HomeComment‘Reforming’ land reform greatly needed

‘Reforming’ land reform greatly needed

Four months ago, a new book was released in the United Kingdom, entitled Zimbabwe Takes Back Its Land. It had three collaborating authors, Joseph Hanlon, Jeanette Manjengwa and Teresa Smart.

Report by Eric Bloch

Overall, they enthuse about the success of Zimbabwe’s land reform, although they acknowledge that it “has not been neat”, and that “huge problems remain”. However, they imply that the benefits reaped from Zimbabwean land reform are considerable, and far outweigh the problems and the attendant negatives. They suggest that notwithstanding the remaining problems, the favourable counterbalance is that “245 000 new farmers have received land, and most of them are farming it. These peope have raised their own standard of living; have already reached the production levels of their former white farmers; and, with a bit of support, are ready to substantially increase that production”.

The authors support their positive stance by stating: “Agrarian reform is a slow process and it takes a generation for new farmers to be fully productive”, and suggest that over the years since the land reform programme was vigorously pursued, “Zimbabwe’s agricultural production has largely returned to the 1990s level”.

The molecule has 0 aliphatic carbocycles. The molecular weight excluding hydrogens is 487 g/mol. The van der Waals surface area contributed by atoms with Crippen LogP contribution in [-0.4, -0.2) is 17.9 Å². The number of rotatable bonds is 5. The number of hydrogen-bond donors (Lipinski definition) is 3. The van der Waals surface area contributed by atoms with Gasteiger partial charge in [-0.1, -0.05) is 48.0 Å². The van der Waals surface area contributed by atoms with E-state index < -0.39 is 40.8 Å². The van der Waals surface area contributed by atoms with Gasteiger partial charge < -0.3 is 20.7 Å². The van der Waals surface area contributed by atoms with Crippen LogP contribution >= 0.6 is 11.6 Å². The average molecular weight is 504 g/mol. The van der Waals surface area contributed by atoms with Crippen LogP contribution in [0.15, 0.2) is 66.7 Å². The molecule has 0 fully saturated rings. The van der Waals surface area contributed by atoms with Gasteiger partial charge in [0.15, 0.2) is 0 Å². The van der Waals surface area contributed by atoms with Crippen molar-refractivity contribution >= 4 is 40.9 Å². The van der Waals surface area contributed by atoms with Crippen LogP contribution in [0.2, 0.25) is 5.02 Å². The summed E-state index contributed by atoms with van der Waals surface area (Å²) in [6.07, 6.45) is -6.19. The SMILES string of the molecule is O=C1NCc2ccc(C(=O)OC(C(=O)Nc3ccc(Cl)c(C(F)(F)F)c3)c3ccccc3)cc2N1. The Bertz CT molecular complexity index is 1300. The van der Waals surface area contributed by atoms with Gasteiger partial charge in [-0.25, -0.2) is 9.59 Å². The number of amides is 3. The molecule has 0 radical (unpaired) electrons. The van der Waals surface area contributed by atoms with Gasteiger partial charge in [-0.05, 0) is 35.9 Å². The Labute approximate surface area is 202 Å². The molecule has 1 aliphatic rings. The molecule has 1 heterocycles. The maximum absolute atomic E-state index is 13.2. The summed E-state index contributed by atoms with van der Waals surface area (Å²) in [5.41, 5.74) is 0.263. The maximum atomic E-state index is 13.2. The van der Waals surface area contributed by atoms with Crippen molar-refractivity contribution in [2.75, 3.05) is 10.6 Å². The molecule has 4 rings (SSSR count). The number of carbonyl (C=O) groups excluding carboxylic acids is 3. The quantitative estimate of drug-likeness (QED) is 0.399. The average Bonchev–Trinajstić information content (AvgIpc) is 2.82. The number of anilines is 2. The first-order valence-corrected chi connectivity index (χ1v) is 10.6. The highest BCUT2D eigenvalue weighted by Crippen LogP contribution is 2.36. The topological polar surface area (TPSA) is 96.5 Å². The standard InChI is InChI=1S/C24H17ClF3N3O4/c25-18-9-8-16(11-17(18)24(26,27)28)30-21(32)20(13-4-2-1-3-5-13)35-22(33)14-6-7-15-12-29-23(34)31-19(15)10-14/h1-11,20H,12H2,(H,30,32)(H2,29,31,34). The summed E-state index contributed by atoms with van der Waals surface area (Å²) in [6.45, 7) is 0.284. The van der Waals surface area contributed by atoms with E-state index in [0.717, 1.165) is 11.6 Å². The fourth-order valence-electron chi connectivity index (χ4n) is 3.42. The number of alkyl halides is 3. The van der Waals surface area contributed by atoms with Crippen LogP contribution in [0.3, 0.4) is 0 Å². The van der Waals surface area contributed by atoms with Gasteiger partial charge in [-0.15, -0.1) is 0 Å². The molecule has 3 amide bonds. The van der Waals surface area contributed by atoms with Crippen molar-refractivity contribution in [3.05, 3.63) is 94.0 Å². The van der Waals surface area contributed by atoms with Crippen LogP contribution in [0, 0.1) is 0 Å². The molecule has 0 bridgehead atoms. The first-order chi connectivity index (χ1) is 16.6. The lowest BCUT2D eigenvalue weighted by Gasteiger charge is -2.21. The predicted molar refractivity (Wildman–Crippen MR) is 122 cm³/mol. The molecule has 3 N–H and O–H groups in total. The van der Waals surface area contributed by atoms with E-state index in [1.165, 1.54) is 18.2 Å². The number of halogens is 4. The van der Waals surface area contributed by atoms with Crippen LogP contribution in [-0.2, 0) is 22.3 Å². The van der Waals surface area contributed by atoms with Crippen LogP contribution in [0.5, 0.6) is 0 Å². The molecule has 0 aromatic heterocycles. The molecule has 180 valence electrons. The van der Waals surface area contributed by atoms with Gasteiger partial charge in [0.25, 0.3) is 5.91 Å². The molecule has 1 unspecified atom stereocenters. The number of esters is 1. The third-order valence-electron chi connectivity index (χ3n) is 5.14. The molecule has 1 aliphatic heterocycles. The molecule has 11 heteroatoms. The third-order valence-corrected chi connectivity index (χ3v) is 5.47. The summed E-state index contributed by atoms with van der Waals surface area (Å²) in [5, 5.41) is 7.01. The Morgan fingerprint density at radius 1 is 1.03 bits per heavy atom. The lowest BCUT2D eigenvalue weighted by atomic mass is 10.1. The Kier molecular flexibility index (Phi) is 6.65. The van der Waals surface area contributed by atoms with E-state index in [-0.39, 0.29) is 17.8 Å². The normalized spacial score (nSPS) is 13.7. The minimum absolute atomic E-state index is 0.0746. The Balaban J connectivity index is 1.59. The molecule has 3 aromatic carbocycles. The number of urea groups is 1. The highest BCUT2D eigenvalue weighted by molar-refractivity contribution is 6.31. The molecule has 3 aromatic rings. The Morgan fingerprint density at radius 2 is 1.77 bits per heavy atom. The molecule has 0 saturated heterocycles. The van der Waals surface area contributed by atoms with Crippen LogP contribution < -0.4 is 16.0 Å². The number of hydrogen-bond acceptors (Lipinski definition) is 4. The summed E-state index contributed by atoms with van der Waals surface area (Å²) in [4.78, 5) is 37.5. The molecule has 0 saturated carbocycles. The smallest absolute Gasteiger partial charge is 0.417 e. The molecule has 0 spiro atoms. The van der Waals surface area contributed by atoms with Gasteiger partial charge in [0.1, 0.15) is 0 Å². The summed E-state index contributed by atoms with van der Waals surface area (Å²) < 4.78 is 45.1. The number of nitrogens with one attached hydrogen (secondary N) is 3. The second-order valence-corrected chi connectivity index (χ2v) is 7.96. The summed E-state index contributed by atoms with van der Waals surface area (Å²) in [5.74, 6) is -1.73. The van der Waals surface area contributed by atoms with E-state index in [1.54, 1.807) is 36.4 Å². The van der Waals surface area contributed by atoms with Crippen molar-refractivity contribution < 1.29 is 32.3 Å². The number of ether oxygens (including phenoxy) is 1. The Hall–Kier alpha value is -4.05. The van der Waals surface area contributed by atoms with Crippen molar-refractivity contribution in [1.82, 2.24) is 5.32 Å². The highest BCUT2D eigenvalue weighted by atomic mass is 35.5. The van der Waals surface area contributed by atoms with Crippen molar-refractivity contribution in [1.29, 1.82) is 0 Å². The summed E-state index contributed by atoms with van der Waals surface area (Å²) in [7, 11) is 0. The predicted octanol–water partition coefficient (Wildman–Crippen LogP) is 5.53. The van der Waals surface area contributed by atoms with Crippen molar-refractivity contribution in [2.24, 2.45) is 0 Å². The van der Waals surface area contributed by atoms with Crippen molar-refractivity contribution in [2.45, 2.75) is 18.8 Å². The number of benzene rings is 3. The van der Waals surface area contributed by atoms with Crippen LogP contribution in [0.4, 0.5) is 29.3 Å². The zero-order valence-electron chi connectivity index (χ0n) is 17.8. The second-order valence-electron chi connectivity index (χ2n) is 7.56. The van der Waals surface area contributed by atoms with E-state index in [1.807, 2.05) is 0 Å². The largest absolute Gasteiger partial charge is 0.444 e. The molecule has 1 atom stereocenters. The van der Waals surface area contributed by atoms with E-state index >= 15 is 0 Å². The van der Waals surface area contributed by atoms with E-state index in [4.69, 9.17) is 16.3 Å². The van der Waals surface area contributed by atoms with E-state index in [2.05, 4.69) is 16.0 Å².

They reinforce that contention by alleging that “small-scale black farmers together now produce almost as much tobacco as the big white farmers once did.” They re-emphasise that contention by stating that “driving into the old white farm compound of a particularly named farm – “Craigengower Farm”- one arrives at a hub of activity.

There are several buildings – grain and machinery stores, houses for some farmers, and a house for the agricultural extension officer who serves this and two other farms.

Although the authors undoubtedly formed their opinions and expressed them in good faith and they are well-intentioned, those opinions and conclusions are regrettably at pronounced variance with the realities. Tragically, the actualities of the land reform are very markedly different due to the outcomes to date of the actions of expropriation and reallocation of farmlands. One of the foremost harsh facts is the magnitude of decline in agricultural production.

It must be acknowledged that slowly, but progressively, tobacco production has significantly recovered, having been as great as 237 million kg in 2001, and over subsequent years declining to as low as 45 million kg. It has subsequently improved to an estimated 150 million kg in the latest season, but nevertheless, this production is still considerably below previous attainment. The major factor that enabled a rise in the dismal volumes grown after land reform commenced has been that over recent years, several of the larger tobacco companies have provided essential funding to contract farmers.

However, similar transformation from production decline has tragically not materialised in respect of other crops and agricultural output. Prior to land reform, Zimbabwe was known as the region’s breadbasket, producing not only sufficient maize, wheat, and other grains for the populace, but a surplus exported to neighbouring countries. However, since land reform there has been a critical dependence on imports. Approximately 1 800 000 tonnes of maize are required annually to meet the country’s needs against the current national yield of a little more than 300 000 tonnes per annum. Government seeks to justify the appallingly low yields to adverse climatic conditions, but even in years of ideal conditions, the crop outputs have been low.